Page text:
Smell through the filter: fermentation/sweet/sour/yeasty/cider are obvious signs of contamination.
Fermentation bubbles: These may appear when you shake the jar, similar to a foamy beer. The bubbles become more intense with each shake. This is a sure sign of bacterial or yeast contamination.
Cloudy liquid: If your liquid culture is not clear and transparent, it may indicate bacterial contamination.
These issues may arise due to contaminated genetic material (spore print, spore syringe, LC syringe), sterility problems during the inoculation process, or improper sterilization of the liquid culture media.
Mold Contamination in Liquid Culture
Identifying mold in LC is challenging because it's also in the mycelial stage, making it difficult to distinguish from mushroom mycelium in liquid. However, there can sometimes be clear signs of mold contamination. For instance, mold may float on the surface of the nutrient broth.
Remember, any change in color is a sure sign of mold: green, blue-green, pink, purple, black, gray, etc. This rule applies to liquid culture when mold is floating on the top.
Gray-black growth on the top and cloudy liquid also indicate mold contamination.
Healthy Liquid Culture that might be confused with contamination
Certain characteristics of healthy liquid culture might be confused with contamination. For example, mycelium clumps might appear when you don't shake the jar for several weeks or months while storing LC jars.
In such cases, shake the jar carefully and proceed with using the liquid culture.
To prevent such dense mycelium growth, shake the jar more often, use a magnet stirrer bar, or a marble stone in LC to break mycelium more easily.
How to Test if Liquid Culture is contaminated
The most reliable method to test liquid mycelium for contaminants is to use agar media.
💡 Pro Tip: If you are not ready for agar work don't worry and skip it for now. Just use 1-2 grain jars for test before inoculating a bunch of jars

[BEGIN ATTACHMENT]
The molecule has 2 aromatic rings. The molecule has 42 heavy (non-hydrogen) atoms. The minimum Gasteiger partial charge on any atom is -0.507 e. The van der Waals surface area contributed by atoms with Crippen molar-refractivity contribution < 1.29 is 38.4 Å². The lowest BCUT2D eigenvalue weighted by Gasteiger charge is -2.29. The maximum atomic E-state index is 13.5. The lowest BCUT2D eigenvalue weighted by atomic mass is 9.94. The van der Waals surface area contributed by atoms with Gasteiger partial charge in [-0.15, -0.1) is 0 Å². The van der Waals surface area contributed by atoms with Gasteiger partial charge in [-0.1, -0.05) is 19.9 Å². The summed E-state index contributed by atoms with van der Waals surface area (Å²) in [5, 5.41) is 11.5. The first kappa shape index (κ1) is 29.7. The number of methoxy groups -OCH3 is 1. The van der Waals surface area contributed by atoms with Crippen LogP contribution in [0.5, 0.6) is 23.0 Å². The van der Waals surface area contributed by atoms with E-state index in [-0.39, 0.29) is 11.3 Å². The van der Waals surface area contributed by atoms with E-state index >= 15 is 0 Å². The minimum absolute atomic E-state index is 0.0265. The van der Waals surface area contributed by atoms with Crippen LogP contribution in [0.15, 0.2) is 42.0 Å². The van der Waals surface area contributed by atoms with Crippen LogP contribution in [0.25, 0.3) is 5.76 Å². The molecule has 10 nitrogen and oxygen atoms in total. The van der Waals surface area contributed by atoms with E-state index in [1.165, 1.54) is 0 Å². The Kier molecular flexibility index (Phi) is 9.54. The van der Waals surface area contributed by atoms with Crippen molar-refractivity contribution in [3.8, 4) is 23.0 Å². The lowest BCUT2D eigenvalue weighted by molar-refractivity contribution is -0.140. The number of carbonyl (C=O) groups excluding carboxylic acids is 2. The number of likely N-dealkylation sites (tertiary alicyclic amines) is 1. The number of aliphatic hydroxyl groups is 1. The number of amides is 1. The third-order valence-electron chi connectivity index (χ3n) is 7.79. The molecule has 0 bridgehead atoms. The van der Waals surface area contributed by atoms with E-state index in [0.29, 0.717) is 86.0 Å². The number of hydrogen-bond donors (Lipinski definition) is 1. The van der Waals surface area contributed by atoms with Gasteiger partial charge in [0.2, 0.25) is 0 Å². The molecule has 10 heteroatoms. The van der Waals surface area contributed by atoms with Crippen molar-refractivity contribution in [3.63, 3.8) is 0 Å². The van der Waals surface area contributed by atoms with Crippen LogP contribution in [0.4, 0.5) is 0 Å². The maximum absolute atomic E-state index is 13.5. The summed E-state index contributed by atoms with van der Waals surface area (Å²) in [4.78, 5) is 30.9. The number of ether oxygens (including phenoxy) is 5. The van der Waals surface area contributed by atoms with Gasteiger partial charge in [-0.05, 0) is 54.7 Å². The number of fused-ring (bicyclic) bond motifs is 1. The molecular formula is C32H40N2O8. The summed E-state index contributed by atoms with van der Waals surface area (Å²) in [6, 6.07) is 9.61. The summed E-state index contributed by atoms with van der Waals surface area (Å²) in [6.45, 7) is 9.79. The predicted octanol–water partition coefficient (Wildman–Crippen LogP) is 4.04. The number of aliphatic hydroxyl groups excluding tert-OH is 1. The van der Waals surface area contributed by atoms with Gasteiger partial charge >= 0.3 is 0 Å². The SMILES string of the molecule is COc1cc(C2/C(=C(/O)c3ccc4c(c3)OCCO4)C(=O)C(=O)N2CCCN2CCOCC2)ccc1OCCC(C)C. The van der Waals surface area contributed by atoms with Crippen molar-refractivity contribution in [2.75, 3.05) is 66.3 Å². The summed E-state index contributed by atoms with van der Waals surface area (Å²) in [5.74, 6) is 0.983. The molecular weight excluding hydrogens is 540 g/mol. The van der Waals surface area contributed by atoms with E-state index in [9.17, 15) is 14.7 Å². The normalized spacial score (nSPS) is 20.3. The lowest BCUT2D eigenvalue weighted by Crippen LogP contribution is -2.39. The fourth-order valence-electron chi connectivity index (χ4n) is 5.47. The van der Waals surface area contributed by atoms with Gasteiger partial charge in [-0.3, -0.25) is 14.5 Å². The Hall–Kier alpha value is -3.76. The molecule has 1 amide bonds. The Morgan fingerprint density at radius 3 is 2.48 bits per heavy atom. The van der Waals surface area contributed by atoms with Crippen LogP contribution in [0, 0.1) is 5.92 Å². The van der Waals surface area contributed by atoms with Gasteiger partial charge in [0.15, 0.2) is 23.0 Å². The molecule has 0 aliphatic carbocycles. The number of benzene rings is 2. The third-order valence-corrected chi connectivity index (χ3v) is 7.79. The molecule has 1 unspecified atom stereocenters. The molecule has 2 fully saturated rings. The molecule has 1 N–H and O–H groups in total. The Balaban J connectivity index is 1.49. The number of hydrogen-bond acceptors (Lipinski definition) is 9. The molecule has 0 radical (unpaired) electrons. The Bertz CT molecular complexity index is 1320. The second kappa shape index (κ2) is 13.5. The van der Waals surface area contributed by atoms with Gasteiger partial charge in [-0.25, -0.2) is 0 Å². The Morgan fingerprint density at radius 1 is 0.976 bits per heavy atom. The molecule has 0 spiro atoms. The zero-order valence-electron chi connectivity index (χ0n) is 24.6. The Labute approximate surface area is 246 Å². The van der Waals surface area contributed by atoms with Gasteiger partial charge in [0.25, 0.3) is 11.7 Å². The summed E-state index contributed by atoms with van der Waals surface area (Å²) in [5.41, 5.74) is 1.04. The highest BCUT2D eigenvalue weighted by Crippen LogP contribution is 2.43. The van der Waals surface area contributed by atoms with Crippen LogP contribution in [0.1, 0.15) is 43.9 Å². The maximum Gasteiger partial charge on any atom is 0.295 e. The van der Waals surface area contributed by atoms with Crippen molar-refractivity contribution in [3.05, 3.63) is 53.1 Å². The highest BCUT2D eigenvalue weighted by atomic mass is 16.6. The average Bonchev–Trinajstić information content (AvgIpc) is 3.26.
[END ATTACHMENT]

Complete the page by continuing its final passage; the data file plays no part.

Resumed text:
Highly recommended to test your LC, especially if you used a spore syringe and didn't test it before LC inoculation!
Agar serves as a solid medium that can reveal any contamination within 2-7 days after placing a few drops of liquid culture onto it.
Signs of contamination include white or colored slime (a sign of bacteria or yeast contamination), or any powdery colored growth other than snow-white. If any of these signs are present, your culture is likely contaminated.
Liquid Culture vs. Agar for Grain Inoculation
The choice between liquid culture and agar for grain inoculation is a topic of debate among mushroom growers. The decision ultimately depends on personal preferences, previous experiences, and specific needs.
Personally, I prefer using liquid culture for grain inoculation because the mycelium growth on grain is much faster, and it allows me to skip some steps in the sterility routine.
Agar is indeed a great option for grain inoculation, however mycelium tends to spread more slowly and a higher level of sterility is required when working with agar.
How long to store Liquid Culture
Liquid culture can be stored in the refrigerator for 6-12 months or even longer. It remains active until the liquid mycelium has consumed all the nutrients in the solution, making it suitable for long-term use in your mycological experiments.
If you haven't used your liquid culture for 1 year and want to preserve the culture, simply prepare a new jar with nutrient broth and transfer 1-2 cc/ml of the "mother liquid culture" to the fresh liquid media. Allow it to grow and then store the new liquid culture in the refrigerator for the next 6-12 months.
How to store Liquid Culture
During the initial development and active growth of liquid mycelium (first 2-4 weeks), the jar should be stored at room temperature (68-77ºF or 20º-25ºC) in a dark place. However, what should you do afterwards?
Can Liquid Culture be stored at room temperature for longer
Yes, liquid culture can be stored at room temperature for longer, but it is recommended not to exceed 1-3 months.
How to store Liquid Culture for longer
For long term storage keep your jars with liquid mycelium in the refrigerator or cool dark room at 35-46ºF or +2º...+8ºC. This will slow down the growth of the mycelium and nutrient absorption, allowing you to preserve the liquid culture for at least 6-12 months, and potentially even longer, extending its shelf life for years to come.
What if I freeze Liquid Culture
Liquid mycelium is capable of surviving after being frozen and can continue its development.
There have been instances where mycelium survived after being frozen at temperatures as low as -4°F or -20°C for 1 month and colonized grain substrate after inoculation successfully. However, freezing the mycelium has no significant benefit. Freezing can potentially stress the mycelium, so it's generally not recommended unless there is a specific reason or experiment requirement to do so.
Once you have mastered the basic liquid culture technique, you can explore and expand your mushroom cultivation skills. Experimenting with agar work, making an aerated Liquid Culture, using pro tools like Erlenmeyer flasks, blenders, magnetic stirrers, can indeed enhance your LC production and make the cultivation process easier.
Continuously improving your process and exploring new techniques will contribute to a fulfilling and rewarding mycological journey. Enjoy the exciting world of mushroom cultivation!
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Have a happy growing!
Peace, Shroomok ❤️